Pub Quiz Fact: George Nelson revealed that the Ball Clock’s quirky appearance came as a result of drinking too much with fellow artists and designers including Isamu Noguchi, Bucky Fuller, and Irving Harper (who later claimed to have been the brains behind it).
The Penguin Donkey By Isokon
Designed in the late 1930s, the original Donkey was so-called because of its four legs and two side shelf compartments (their form resembling the haul carried by an animal). But don’t worry, no fury creatures were harmed in the making of this bookcase, redesigned by Ernest Race in the 1960s with a more modern, linear form. The talking point in owning one? They’re all still handmade using traditional woodworking methods in an East London workshop.
Pub Quiz Fact: The compartments of the Donkey were designed to be the perfect size to store Penguin paperbacks.
Bialetti Moka Pot
There are times in a man’s life when he has to do the right thing, and choosing how to make his coffee in the morning is one of those times. So ditch the palm-itchingly expensive, kitchen counter-swallowing Sage by Heston Blumenthals and Nespressos of the world and go back to basics with Italian inventor Luigi De Ponti’s macchinetta, or ‘small machine’. Acquired by Alfonso Bialetti back in 1933, it’s still capable of producing a cup of joe far superior to one that drips from a machine so pretentious it expects you to go shopping for pods in specialist boutiques.
Pub Quiz Fact: Bialetti’s mascot is a pointy-fingered man with an impressive moustache, designed to look like he is ordering an espresso.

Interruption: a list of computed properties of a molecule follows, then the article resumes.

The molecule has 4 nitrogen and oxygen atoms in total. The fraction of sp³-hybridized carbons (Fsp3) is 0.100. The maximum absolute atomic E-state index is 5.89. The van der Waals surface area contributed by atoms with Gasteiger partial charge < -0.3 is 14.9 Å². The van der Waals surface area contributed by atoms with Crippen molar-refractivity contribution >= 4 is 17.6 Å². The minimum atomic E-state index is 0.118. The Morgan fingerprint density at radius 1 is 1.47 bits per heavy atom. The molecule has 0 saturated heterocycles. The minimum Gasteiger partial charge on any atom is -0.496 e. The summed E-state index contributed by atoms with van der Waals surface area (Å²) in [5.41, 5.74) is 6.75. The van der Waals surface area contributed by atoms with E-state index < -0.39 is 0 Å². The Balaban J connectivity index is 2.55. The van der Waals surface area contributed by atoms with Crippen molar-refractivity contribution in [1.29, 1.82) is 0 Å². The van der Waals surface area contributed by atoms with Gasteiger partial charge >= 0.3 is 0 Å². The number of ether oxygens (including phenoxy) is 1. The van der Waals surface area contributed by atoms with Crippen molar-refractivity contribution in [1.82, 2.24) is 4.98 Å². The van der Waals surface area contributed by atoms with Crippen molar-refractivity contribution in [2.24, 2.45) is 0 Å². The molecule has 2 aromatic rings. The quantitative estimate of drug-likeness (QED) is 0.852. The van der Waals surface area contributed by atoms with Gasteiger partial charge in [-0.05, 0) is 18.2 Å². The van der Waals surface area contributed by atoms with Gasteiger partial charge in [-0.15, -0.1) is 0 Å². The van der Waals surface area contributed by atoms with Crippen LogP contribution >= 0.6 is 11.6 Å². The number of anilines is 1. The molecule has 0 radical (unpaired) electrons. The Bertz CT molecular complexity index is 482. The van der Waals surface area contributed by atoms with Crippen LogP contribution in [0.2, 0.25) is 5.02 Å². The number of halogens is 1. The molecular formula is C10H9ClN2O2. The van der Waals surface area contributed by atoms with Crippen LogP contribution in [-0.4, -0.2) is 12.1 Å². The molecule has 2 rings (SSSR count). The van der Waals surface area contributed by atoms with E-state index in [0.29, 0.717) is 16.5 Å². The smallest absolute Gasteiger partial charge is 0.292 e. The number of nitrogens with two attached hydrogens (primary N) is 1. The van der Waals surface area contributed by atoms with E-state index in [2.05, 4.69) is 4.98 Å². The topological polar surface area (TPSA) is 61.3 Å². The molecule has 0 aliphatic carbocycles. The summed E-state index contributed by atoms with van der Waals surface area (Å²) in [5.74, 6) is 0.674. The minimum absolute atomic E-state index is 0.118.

Roberts Revival Radio
Yorkshire may (historically speaking) be better known for its rice-based desserts than its trend-setting design, but Mexborough-based Roberts Radio is the noteworthy exception. The Royal Warrant-holding brand’s R66 model – a simple, box-shaped radio with a front-facing speaker, carry handle and top-mounted dials – turned a piece of everyday electronics into a compact and aesthetically pleasing household essential. Today, invest in the Revival – Roberts’ modern interpretation of the R66, which teams a throwback look with state-of-the-art sound.
Pub Quiz Fact: The original R66 was created by founder Harry Roberts in 1956. It was inspired by the design of a handbag owned by his wife.
Moan all you like about the cramp that comes with attempting to follow IKEA’s hieroglyphic-style instructions, but there’s no disputing that the Swedish homeware giant’s Billy Bookcase has taken a sizeable spot in living rooms everywhere from Brooklyn to Bangkok. First produced in 1979 by Gillis Lundgren, IKEA’s fourth employee, the name Billy was chosen after an IKEA advertising manager named Billy Liljedahl stated that he wanted “a proper bookcase just for books” to be designed. And if you ever thought your notebook doodles weren’t good enough for primetime, Lundgren’s initial sketches for the bookcase were done on the back of a napkin.